The grasslands of Santa Clara County are home to a wide variety of plant and wildlife species, and many rare and endangered species.
California’s grasslands were historically dominated by perennial grasses and other native vegetation. Following the settlement by Europeans, the introduction of non-native plants and animals arrived, resulting in drastic changes in natural communities. These introduced exotic plants spread rapidly by out-competing native plants for light, nutrients and water. The spread of these exotic species poses a serious threat to grassland ecosystems within your Regional County Parks.
One tool the Parks Department uses to manage non-native species is the managed-Cattle Grazing Program. The Santa Clara County Board of Supervisors adopted the Parkland Range Management Policy on July 22, 1992, to help manage and enhance native vegetation, including wildflowers, by taking advantage of annual plant’s life cycles and the feeding and trampling action of cattle. The idea behind the managed cattle management program is for cattle to eat the annual grasses and non-native species before they are able to flower and go to seed, and trample and break up the thatch that has built up over time; opening the soils and native plants to available sunlight. This allows native grasses and wildflowers to germinate. The managed-cattle grazing program also addresses other key goals including:
- Maintenance of visitor access and recreational opportunities
- Protect, conserve, enhance natural plant communities
- Reduce fire hazards to parklands and private property by managing vegetative fuels
- Establish cooperative relationships with adjacent landowners.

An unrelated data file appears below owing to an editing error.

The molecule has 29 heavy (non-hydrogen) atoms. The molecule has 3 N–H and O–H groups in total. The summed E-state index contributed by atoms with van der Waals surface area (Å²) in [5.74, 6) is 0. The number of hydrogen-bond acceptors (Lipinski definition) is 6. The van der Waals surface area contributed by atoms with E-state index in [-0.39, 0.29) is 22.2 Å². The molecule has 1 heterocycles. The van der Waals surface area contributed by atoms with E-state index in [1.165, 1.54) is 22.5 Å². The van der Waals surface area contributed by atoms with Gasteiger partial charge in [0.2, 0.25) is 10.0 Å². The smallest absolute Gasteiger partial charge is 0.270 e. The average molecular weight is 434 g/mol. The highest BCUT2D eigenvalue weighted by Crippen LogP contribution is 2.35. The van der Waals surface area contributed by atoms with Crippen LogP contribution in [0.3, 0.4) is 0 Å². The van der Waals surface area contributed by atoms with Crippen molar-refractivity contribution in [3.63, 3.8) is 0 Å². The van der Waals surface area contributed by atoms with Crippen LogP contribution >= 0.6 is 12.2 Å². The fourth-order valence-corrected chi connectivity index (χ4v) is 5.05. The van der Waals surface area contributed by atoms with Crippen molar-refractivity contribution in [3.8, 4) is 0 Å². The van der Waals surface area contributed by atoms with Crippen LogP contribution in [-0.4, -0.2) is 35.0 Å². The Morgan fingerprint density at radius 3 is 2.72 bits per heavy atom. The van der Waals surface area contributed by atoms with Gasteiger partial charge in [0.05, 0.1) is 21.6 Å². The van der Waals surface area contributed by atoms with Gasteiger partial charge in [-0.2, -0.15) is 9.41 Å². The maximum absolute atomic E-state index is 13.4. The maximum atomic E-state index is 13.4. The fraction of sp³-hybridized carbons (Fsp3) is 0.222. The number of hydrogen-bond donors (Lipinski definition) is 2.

This science-based program is monitored throughout the year by the Department’s Natural Resource and Park Ranger staff. Staff monitors the effectiveness of cattle grazing by measuring percent coverage of plant species each spring. In the summer months, Natural Resource Program staff and the licensed cattle grazer measure the residual dry matter, essentially the grass and biomass remaining after the grazing season, to determine the rate of grazing the following grazing season.
Currently, Santa Clara County Parks have cattle grazing in Coyote Lake-Harvey Bear Ranch, Joseph D. Grant, Ed R. Levin, and portions of Calero County Parks. The Department has developed a grazing plan for Santa Teresa County Park and is currently working on installing cattle grazing infrastructure (water troughs, fencing, staging, etc.) through a grant with the US Bureau of Reclamation and US Fish and Wildlife Service.
While recreating in a park with cattle grazing, here are a few tips to remain safe:
In the rainy season, the passage of cattle can cause damage to sections of trails, making the ground muddy, uneven with deep holes, and unpleasant to walk through. Like all other animals, cows produce manure, so visitors must watch their step. And, though it is rare, there have been some incidents of cattle charging people.
Cattle are large animals, but are not aggressive by nature. If threatened, cattle can respond in a potentially dangerous manner. Use common sense around cattle and remember the following:
- Keep pets on leash AT ALL TIMES. Cows can't always distinguish between a dog and coyote and may feel threatened as the dog approaches. Loose, barking dogs can easily harass or injure livestock.
- Try not to startle cows. Keep your distance and walk around groups of cows.
- Not all animals with horns are bulls, nor are they naturally inclined to charge you.
- Cows are protective of their young, so don't get between a calf and its mother, and don't try to touch them. If you see a stray calf, leave it alone -- its mother is probably nearby. Walk around the cattle as much as possible.
- Don't approach or touch stray calves. Most likely the cow had gone off to graze, and will return for her calf.
- If you see an animal in distress, do not attempt to intervene; instead, note the location of the animal and report it to park staff.